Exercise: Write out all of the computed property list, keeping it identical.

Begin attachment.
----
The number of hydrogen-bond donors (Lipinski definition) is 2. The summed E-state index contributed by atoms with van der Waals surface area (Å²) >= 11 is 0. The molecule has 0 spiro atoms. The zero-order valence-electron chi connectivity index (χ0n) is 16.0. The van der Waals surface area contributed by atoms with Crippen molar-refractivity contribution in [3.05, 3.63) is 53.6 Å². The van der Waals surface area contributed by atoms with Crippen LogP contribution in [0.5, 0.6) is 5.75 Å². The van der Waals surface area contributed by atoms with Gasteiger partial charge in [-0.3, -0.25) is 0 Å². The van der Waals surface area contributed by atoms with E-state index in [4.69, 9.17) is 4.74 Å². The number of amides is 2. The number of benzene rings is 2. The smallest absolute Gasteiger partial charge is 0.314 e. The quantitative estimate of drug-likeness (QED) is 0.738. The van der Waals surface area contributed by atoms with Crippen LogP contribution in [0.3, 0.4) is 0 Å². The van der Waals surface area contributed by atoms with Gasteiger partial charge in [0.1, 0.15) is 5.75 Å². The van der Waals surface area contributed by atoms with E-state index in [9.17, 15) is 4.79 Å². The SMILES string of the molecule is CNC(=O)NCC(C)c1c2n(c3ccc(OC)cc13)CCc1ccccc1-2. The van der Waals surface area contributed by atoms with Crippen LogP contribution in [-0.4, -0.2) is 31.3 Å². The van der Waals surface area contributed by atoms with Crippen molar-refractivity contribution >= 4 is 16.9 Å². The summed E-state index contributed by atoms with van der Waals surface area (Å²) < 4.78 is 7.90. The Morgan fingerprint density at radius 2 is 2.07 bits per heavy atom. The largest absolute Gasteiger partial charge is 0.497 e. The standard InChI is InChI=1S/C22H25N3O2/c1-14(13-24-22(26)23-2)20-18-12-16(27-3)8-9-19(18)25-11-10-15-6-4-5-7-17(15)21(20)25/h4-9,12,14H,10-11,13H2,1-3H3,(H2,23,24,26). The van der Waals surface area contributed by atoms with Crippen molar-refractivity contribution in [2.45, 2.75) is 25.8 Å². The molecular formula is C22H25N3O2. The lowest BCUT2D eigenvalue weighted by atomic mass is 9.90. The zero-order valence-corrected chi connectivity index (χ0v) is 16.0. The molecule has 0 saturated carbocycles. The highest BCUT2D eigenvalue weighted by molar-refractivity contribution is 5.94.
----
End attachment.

The number of hydrogen-bond donors (Lipinski definition) is 2. The summed E-state index contributed by atoms with van der Waals surface area (Å²) >= 11 is 0. The molecule has 0 spiro atoms. The zero-order valence-electron chi connectivity index (χ0n) is 16.0. The van der Waals surface area contributed by atoms with Crippen molar-refractivity contribution in [3.05, 3.63) is 53.6 Å². The van der Waals surface area contributed by atoms with Crippen LogP contribution in [0.5, 0.6) is 5.75 Å². The van der Waals surface area contributed by atoms with Gasteiger partial charge in [-0.3, -0.25) is 0 Å². The van der Waals surface area contributed by atoms with E-state index in [4.69, 9.17) is 4.74 Å². The number of amides is 2. The number of benzene rings is 2. The smallest absolute Gasteiger partial charge is 0.314 e. The quantitative estimate of drug-likeness (QED) is 0.738. The van der Waals surface area contributed by atoms with Crippen LogP contribution in [0.3, 0.4) is 0 Å². The van der Waals surface area contributed by atoms with Gasteiger partial charge in [0.1, 0.15) is 5.75 Å². The van der Waals surface area contributed by atoms with E-state index in [9.17, 15) is 4.79 Å². The SMILES string of the molecule is CNC(=O)NCC(C)c1c2n(c3ccc(OC)cc13)CCc1ccccc1-2. The van der Waals surface area contributed by atoms with Crippen LogP contribution in [-0.4, -0.2) is 31.3 Å². The van der Waals surface area contributed by atoms with Crippen molar-refractivity contribution >= 4 is 16.9 Å². The summed E-state index contributed by atoms with van der Waals surface area (Å²) < 4.78 is 7.90. The Morgan fingerprint density at radius 2 is 2.07 bits per heavy atom. The largest absolute Gasteiger partial charge is 0.497 e. The standard InChI is InChI=1S/C22H25N3O2/c1-14(13-24-22(26)23-2)20-18-12-16(27-3)8-9-19(18)25-11-10-15-6-4-5-7-17(15)21(20)25/h4-9,12,14H,10-11,13H2,1-3H3,(H2,23,24,26). The van der Waals surface area contributed by atoms with Crippen molar-refractivity contribution in [2.45, 2.75) is 25.8 Å². The molecular formula is C22H25N3O2. The lowest BCUT2D eigenvalue weighted by atomic mass is 9.90. The zero-order valence-corrected chi connectivity index (χ0v) is 16.0. The molecule has 0 saturated carbocycles. The highest BCUT2D eigenvalue weighted by molar-refractivity contribution is 5.94.